Schon: Denver Broncos News and Notes

The T.O. debate continues, Gary Kubiak heads to Houston and the reality of the Salary Cap hits Denver hard.

ESPN may have Mike & Mike in the morning, but those inside Dove Valley are hoping to have Mike & Mike at Mile High.

Mike Heimerdinger, a close personal friend of Broncos head coach Mike Shanahan, continues to top the list of candidates to replace Gary Kubiak as the teams' next offensive coordinator. The problem lies in the fact that he still as two years remaining on his contract with the New York Jets.

From all indications, the Jets would be willing to part with Heimerdinger, but only if they can reach a settlement package that is favorable to the team. That package would undoubtedly include releasing them from the final $2.2 million of his contract.

Bon Voyage Kubes -
Now that he's headed to Houston, Gary Kubiak faces the monumental task of assembling a staff of assistants. He will reportedly keep two members of Dom Capers' team: Jon Hoke (the defensive backs coach) and Joe Marciano (special teams).

Kubiak would love to be able to pull long-time friend Rick Dennison (offensive line coach) from the Broncos staff, but Mike Shanahan has made it perfectly clear that he will not allow Dennison to break his contract.

Instead, Kubiak will look toward one of the greatest line coaches in NFL history, former Broncos coach Alex Gibbs.

Gibbs spent for thirteen-years coaching the offensive line in Denver, under both Dan Reeves and Mike Shanahan, and most recently served as line coach and assistant head coach in Atlanta before being named consultant for the 2005 season.

Should Kubes be able to land Gibbs, it will enable him to groom former Broncos offensive lineman David Duaz-Infante to eventually take over the position. Diaz-Infante, who is currently a member of KOA's broadcasting crew, has agreed to be part of the Texans staff.

….Other familiar names that will surface in Houston next season will be Troy Calhoun, Denver's assistant to the head coach, to coach quarterbacks and Brian Pariani, who will coach the tight ends. Pariiani spent ten years as a Denver assistant before becoming the offensive coordinator at Syracuse.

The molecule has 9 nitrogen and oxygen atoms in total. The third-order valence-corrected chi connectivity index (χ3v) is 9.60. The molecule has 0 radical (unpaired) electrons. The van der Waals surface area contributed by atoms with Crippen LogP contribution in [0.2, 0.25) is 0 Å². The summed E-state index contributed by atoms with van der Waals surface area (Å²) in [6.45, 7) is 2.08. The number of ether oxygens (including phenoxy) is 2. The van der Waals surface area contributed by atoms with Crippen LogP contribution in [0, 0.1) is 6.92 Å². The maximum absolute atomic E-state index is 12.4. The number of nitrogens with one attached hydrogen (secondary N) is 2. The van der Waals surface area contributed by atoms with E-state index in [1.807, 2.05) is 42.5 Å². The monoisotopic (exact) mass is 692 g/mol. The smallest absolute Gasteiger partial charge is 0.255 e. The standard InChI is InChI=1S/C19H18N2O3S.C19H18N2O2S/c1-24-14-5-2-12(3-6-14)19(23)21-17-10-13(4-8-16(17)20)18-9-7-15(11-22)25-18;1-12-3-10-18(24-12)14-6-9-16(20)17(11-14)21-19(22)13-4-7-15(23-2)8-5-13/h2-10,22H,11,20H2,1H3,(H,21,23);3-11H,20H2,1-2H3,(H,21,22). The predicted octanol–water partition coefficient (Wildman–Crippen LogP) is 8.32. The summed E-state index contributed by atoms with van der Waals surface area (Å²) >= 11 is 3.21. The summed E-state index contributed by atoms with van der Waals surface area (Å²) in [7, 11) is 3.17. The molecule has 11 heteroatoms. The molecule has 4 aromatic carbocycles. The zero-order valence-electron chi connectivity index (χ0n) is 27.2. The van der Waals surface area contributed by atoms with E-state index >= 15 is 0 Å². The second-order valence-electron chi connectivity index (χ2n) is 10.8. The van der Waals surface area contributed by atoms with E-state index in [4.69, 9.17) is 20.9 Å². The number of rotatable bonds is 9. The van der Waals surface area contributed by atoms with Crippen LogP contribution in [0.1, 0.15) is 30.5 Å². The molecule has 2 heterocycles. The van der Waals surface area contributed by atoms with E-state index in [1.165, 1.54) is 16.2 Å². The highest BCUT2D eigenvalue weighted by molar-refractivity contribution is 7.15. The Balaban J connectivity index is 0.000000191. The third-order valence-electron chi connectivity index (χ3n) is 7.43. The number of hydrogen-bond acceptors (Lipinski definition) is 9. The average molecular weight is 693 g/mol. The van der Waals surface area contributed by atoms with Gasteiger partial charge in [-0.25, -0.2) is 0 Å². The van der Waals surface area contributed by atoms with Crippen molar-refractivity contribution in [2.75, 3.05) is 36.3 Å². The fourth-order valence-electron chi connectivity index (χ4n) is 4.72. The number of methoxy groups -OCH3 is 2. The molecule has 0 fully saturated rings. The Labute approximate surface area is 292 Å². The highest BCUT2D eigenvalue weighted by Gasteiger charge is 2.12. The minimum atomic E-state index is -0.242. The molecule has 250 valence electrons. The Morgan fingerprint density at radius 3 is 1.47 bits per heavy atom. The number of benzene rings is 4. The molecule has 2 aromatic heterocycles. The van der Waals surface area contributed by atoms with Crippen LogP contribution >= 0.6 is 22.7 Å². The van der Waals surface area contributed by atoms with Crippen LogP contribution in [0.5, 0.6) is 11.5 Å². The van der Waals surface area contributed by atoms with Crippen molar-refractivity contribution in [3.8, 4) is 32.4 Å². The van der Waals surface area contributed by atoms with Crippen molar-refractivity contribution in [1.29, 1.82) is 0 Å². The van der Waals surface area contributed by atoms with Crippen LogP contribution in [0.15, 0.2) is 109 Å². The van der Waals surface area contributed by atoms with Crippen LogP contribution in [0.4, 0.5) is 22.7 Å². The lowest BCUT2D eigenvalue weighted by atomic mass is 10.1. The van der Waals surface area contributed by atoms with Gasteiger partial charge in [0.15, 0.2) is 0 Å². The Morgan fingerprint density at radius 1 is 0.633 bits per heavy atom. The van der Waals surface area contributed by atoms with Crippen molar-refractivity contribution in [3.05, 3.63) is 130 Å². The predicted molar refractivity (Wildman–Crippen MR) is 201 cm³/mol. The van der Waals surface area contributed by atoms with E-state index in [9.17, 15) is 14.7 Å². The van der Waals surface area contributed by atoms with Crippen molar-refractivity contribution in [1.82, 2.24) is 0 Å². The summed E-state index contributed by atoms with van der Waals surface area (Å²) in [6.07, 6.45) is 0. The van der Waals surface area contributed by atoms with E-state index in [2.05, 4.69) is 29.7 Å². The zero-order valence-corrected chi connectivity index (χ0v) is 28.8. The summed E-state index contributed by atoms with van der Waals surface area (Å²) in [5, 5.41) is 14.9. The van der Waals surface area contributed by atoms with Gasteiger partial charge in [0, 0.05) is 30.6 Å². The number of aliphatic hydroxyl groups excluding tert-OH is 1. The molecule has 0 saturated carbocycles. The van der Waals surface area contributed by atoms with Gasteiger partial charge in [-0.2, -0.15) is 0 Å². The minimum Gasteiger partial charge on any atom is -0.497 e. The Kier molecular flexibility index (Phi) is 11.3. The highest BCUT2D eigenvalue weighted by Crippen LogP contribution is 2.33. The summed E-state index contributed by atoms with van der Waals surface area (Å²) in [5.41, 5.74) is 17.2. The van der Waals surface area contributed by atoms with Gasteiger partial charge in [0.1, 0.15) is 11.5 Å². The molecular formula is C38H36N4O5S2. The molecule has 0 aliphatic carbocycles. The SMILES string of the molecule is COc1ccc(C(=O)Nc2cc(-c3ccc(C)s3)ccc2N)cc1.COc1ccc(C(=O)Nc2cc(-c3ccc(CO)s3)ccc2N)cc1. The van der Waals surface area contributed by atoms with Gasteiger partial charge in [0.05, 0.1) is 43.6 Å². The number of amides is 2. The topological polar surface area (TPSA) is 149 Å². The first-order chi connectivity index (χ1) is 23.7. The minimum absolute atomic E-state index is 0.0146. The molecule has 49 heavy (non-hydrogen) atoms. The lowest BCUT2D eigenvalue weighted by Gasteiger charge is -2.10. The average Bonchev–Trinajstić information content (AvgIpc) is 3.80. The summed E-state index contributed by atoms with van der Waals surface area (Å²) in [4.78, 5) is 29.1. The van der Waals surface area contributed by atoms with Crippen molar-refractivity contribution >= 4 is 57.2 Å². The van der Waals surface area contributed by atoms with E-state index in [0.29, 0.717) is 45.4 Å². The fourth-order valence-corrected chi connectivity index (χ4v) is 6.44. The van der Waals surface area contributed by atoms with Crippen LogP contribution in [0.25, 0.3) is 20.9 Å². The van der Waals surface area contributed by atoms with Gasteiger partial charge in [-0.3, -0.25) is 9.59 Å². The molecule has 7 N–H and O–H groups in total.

Oh, I almost forgot, there is one other name that may be familiar in Broncos circles – Shanahan.

Kyle Shanahan, son of head coach Mike Shanahan, will coach the receivers. A University of Texas graduate, Shanahan has been the offensive quality control coach at Tampa Bay for the last two years.

T.O. or not T.O. -
As the Terrell Owens debate rages on, several Broncos player appear to be in favor of brining in the highly controversial receiver.

"This is a special locker room, and if T.O. were to want to be here and be part of this, the guys would accept him," GerrardWarren told reporters on Monday as he was cleaning out his locker.

"We're a real team here, and I think the guys know that if you bring in a special player like that, it's to help the team. All these guys from Cleveland came in and fit in, and I think he would, too."

Center Tom Nalen went on to add, "If it would work anywhere, I think it would work here because of the guys in the locker room. Guys would keep him straight ... I think he'd conform. He'd fit in here."

Center of Attention -
While T.O. may find a fit in Denver, Nalen may not.

After twelve-years and five Pro Bowl appearances the Broncos center finds himself turning thirty-five in May, and in terms of offensive linemen that's getting pretty close to the edge.

Mike Shanahan has expressed a strong desire to keep Nalen, but with the Broncos current salary cap woes it is likely he will have to restructure his contract to remain on the roster.

"This is a great team and the offensive line is great to be around," Nalen said. "This whole team is unique. It's a tight team and I'd hate to walk away."

Matt Lepsis, Gerrard Warren, Trevor Pryce and Ron Dayne are all players Denver is hoping to keep, but are all players that will more than likely have to rework their contracts in order to remain on the roster.

As it stands right now the Broncos are $26 million over the cap. Only the New York Jets ($29 million) and the Oakland Raiders ($30 million) fare worse heading into the 2006 season.



Michael John Schon has covered the National Football League and the Denver Broncos for the past nine years. As a member of the Pro Football Writers Association he has published and syndicated columns to both newspapers and magazines throughout the United States and Canada. His syndicated radio broadcast: "Schon Live" airs weekly on various radio stations around the country.

Schon can be reached at Schon@prostarmediagroup.net



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